Carl Hierholzer

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Carl Hierholzer (October 2, 1840 – September 13, 1871[1]) was a German mathematician.

Biography[edit]

Hierholzer studied mathematics in Karlsruhe, and he got his Ph.D. from Ruprecht-Karls-Universität Heidelberg in 1865. His Ph.D. advisor was Ludwig Otto Hesse (1811–1874). In 1870 Hierholzer wrote his habilitation about conic sections (title: Ueber Kegelschnitte im Raum) in Karlsruhe, where he later became professor.

Hierholzer proved that a graph has an Eulerian cycle if and only if it is connected and every vertex has an even degree. This result had been given, without proof, by Leonhard Euler in 1736. Hierholzer apparently explained his proof, just before his premature death in 1871, to a colleague who then arranged for its posthumous publication which appeared in 1873.[1]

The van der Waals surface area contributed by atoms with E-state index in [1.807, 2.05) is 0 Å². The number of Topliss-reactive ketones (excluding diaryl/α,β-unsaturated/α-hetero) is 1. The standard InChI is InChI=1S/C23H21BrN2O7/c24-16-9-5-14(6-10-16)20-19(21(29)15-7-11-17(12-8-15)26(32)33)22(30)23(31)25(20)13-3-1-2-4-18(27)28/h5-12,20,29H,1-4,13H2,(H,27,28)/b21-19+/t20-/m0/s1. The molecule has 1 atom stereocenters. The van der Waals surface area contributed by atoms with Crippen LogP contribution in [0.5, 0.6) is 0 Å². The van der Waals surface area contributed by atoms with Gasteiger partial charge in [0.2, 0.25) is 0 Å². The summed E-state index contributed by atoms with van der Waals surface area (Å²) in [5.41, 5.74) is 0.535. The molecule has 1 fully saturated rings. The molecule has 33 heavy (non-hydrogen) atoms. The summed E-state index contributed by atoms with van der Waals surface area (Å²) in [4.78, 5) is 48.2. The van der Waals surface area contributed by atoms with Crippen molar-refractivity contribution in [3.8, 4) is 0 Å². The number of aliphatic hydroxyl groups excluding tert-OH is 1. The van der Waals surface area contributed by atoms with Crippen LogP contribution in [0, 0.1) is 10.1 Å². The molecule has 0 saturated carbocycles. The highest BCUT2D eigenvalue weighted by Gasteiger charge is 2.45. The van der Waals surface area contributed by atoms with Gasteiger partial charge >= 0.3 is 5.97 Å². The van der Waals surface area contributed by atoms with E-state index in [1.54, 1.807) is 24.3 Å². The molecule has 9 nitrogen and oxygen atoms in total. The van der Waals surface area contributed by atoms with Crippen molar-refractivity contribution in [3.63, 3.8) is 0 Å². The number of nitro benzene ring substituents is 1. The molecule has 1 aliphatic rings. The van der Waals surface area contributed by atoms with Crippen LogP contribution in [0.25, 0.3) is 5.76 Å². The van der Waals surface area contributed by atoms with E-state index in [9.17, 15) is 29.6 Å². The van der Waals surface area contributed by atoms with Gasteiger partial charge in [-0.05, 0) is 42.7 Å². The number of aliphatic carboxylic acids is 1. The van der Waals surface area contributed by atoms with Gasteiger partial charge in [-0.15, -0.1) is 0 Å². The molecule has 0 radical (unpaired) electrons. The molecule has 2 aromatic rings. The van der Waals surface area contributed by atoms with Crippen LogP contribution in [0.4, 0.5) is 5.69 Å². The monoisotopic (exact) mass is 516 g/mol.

References[edit]

  1. ^ a b Hierholzer, Carl; Chr. Wiener (1873). "Ueber die Möglichkeit, einen Linienzug ohne Wiederholung und ohne Unterbrechung zu umfahren". Mathematische Annalen (in German) 6: 30–32. doi:10.1007/bf01442866. Retrieved 17 August 2012. 
  • C. Hierholzer: Ueber Kegelschnitte im Raume. (Habilitation in Karlsruhe.) Mathematische Annalen II (1870), 564–586. [1] [2]
  • C. Hierholzer: Ueber eine Fläche der vierten Ordnung. Mathematische Annalen IV (1871), 172–180. [3] [4]
  • C. Hierholzer: Über die Möglichkeit, einen Linienzug ohne Wiederholung und ohne Unterbrechung zu umfahren. Mathematische Annalen VI (1873), 30–32. [5] [6]
  • Barnett, Janet Heine Early Writings on Graph Theory: Euler Circuits and The Königsberg Bridge Problem